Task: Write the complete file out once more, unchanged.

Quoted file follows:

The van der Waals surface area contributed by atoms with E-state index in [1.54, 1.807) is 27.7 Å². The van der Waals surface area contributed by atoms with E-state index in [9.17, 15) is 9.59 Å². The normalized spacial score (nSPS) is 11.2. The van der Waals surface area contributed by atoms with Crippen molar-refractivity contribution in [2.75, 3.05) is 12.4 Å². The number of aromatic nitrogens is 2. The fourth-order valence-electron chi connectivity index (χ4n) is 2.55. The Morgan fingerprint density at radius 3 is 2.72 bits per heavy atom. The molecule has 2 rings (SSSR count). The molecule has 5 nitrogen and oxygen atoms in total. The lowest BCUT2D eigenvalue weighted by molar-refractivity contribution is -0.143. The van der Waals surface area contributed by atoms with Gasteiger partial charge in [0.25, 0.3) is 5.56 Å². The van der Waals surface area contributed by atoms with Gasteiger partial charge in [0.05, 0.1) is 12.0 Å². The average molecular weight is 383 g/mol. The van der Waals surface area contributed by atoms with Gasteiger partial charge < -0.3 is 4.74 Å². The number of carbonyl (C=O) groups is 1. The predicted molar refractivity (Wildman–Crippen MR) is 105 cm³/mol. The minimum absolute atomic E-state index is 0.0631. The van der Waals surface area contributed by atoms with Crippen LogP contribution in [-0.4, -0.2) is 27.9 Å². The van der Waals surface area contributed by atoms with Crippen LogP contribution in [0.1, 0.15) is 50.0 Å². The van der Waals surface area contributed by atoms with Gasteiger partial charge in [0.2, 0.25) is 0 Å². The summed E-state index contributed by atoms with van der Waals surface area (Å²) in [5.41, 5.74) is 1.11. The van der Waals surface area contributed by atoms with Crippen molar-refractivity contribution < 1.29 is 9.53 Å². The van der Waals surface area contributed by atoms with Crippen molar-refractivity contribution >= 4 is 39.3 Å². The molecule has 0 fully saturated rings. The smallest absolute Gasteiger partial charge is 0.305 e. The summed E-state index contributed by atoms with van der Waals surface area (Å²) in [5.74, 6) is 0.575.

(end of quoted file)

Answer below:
The van der Waals surface area contributed by atoms with E-state index in [1.54, 1.807) is 27.7 Å². The van der Waals surface area contributed by atoms with E-state index in [9.17, 15) is 9.59 Å². The normalized spacial score (nSPS) is 11.2. The van der Waals surface area contributed by atoms with Crippen molar-refractivity contribution in [2.75, 3.05) is 12.4 Å². The number of aromatic nitrogens is 2. The fourth-order valence-electron chi connectivity index (χ4n) is 2.55. The Morgan fingerprint density at radius 3 is 2.72 bits per heavy atom. The molecule has 2 rings (SSSR count). The molecule has 5 nitrogen and oxygen atoms in total. The lowest BCUT2D eigenvalue weighted by molar-refractivity contribution is -0.143. The van der Waals surface area contributed by atoms with Gasteiger partial charge in [0.25, 0.3) is 5.56 Å². The van der Waals surface area contributed by atoms with Gasteiger partial charge in [0.05, 0.1) is 12.0 Å². The average molecular weight is 383 g/mol. The van der Waals surface area contributed by atoms with Gasteiger partial charge < -0.3 is 4.74 Å². The number of carbonyl (C=O) groups is 1. The predicted molar refractivity (Wildman–Crippen MR) is 105 cm³/mol. The minimum absolute atomic E-state index is 0.0631. The van der Waals surface area contributed by atoms with Crippen LogP contribution in [-0.4, -0.2) is 27.9 Å². The van der Waals surface area contributed by atoms with Crippen LogP contribution in [0.1, 0.15) is 50.0 Å². The van der Waals surface area contributed by atoms with Gasteiger partial charge in [0.2, 0.25) is 0 Å². The summed E-state index contributed by atoms with van der Waals surface area (Å²) in [5.41, 5.74) is 1.11. The van der Waals surface area contributed by atoms with Crippen molar-refractivity contribution < 1.29 is 9.53 Å². The van der Waals surface area contributed by atoms with Crippen molar-refractivity contribution >= 4 is 39.3 Å². The molecule has 0 fully saturated rings. The smallest absolute Gasteiger partial charge is 0.305 e. The summed E-state index contributed by atoms with van der Waals surface area (Å²) in [5.74, 6) is 0.575.